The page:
Through all of my projects that I have recently taken on, there is one in particular that has soaked up a lot of my attention and efforts. I enjoy my part in it and feel confident in my ability to help build up the sense of community that we are trying to create. Unfortunately, the primary leader of this – we’ll call him C – is one of the worst leaders I have ever encountered.
Leadership is not something to be taken advantage of. It’s a privilege to be able to help guide others through any sort of process or project. Yet so many times, we find that people get a high off of the power and utilize it to their own advantage versus the benefit of the group as a whole. C regularly uses his position to make the determining decision on certain situations, finding loopholes so that he can have the final say. He also will talk over people when he doesn’t want to hear what they have to say. Most notably for me personally, he will be dismissive of certain ideas and later claim them as his own.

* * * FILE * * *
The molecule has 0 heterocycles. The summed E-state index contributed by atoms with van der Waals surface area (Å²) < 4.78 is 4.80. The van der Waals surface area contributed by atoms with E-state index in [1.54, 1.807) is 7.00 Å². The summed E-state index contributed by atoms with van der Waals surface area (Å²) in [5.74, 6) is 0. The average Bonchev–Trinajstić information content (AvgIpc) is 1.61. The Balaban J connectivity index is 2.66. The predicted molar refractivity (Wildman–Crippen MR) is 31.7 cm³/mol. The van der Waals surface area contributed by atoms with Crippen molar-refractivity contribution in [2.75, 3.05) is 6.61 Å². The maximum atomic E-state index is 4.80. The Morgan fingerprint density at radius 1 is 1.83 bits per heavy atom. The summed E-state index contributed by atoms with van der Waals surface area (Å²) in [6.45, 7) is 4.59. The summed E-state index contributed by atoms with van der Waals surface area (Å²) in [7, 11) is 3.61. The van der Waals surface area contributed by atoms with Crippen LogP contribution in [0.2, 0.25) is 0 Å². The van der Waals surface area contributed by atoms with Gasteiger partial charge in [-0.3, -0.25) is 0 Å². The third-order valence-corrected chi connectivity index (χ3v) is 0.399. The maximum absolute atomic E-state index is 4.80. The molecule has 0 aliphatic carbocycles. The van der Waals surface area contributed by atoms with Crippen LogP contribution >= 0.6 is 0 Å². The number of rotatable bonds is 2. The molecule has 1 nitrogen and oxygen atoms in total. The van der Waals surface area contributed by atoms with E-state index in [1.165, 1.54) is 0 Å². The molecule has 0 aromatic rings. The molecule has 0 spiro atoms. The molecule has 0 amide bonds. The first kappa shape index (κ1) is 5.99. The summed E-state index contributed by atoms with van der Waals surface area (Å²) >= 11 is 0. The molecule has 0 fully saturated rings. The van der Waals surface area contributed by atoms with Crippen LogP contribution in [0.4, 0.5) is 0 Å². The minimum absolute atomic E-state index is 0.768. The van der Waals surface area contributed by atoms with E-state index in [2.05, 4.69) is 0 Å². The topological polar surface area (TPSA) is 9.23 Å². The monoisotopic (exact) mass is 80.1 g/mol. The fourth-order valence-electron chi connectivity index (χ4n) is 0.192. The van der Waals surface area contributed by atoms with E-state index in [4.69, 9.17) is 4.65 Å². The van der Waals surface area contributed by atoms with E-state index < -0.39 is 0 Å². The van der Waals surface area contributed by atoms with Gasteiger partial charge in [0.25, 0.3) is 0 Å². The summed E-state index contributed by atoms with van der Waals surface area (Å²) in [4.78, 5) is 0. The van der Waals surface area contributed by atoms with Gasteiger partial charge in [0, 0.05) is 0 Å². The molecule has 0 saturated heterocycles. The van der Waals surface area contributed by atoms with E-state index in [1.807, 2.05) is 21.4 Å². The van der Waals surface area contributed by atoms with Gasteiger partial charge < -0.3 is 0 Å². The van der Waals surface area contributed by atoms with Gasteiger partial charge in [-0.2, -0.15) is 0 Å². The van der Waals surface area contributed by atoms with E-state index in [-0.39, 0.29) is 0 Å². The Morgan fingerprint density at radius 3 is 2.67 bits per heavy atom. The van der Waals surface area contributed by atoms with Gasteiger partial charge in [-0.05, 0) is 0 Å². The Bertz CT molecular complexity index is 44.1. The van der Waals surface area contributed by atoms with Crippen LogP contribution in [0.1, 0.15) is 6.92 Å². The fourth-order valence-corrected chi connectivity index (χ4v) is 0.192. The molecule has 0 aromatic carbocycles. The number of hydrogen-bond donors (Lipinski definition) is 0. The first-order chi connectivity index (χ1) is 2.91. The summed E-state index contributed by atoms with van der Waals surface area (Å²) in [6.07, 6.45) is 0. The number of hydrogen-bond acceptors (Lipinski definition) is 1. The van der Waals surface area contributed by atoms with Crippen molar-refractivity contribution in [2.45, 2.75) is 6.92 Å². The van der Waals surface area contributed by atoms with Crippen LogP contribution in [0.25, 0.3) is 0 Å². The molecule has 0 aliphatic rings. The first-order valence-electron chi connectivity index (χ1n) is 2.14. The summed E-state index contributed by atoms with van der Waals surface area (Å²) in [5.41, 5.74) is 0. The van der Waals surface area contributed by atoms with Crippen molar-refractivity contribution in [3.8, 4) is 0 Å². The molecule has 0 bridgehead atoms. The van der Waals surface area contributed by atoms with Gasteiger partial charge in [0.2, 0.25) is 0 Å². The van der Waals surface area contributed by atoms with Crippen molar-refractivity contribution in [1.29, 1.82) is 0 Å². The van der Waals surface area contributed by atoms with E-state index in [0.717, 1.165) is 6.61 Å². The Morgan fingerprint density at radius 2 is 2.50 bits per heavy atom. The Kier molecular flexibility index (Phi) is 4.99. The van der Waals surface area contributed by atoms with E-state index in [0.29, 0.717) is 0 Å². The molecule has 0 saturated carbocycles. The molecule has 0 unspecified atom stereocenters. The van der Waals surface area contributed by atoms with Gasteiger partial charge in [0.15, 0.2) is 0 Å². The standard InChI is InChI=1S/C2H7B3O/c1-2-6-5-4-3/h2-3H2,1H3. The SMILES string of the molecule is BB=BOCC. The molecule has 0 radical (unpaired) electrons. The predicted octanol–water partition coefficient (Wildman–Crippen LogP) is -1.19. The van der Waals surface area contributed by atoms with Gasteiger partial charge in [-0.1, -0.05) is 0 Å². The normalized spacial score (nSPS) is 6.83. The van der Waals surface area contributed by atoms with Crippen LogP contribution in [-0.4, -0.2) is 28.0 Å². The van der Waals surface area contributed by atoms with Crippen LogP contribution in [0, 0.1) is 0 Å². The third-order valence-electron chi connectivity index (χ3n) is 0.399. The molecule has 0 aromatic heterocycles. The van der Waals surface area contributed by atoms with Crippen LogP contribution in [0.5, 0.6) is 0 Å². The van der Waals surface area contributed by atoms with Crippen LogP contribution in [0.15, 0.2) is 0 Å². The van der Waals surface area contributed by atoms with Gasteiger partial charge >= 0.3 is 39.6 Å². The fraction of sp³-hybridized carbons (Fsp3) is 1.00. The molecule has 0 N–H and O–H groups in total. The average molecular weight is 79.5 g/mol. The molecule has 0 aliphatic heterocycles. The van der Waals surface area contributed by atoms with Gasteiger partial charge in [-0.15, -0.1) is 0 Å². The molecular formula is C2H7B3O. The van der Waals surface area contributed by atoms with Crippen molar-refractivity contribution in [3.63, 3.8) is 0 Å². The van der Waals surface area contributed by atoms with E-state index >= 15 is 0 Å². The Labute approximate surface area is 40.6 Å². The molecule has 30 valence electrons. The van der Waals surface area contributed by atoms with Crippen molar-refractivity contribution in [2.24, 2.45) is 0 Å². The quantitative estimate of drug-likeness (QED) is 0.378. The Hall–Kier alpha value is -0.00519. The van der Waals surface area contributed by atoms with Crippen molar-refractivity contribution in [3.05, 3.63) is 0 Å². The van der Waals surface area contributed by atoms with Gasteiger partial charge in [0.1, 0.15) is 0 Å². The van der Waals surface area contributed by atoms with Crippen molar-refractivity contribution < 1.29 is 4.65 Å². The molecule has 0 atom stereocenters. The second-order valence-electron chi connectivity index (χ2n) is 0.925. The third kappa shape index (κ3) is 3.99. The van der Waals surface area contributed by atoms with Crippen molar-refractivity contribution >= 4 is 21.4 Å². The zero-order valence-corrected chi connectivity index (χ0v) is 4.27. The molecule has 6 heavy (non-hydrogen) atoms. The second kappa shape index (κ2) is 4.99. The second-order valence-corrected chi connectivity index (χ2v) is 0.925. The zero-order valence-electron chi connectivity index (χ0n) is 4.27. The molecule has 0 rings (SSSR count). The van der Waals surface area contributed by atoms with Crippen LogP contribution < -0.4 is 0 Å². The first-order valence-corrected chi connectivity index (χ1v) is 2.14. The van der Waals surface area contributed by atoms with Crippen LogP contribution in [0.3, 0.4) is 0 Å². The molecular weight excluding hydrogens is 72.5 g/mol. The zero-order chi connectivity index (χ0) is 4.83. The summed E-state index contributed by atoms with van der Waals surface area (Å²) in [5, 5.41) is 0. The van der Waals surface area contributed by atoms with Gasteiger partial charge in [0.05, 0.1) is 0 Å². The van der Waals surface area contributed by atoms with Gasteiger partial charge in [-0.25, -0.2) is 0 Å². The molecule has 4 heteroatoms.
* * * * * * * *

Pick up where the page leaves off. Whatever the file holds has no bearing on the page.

Another aspect of this is that leaders need to be able to delegate different projects to other people. For instance, C has a tendency to take on as many pieces of the puzzle as possible. It’s apparent that he struggles to trust others with these tasks, so he hoards them for himself. Because of this, he’s not able to give as much attention to everything. On the flip side of the same coin, the tasks that he does give to others are micromanaged. He won’t just let someone do their job; instead, he tries to do it for them or tells them that they should do it his way.
C’s lack of true leadership skills is a testament to how the power can get to someone’s head. In order to be a great and respected leader, have a little humility. Let others help and be willing to help them when needed. Listen and let your team know that their ideas are desired. Don’t tear your team apart – build it up.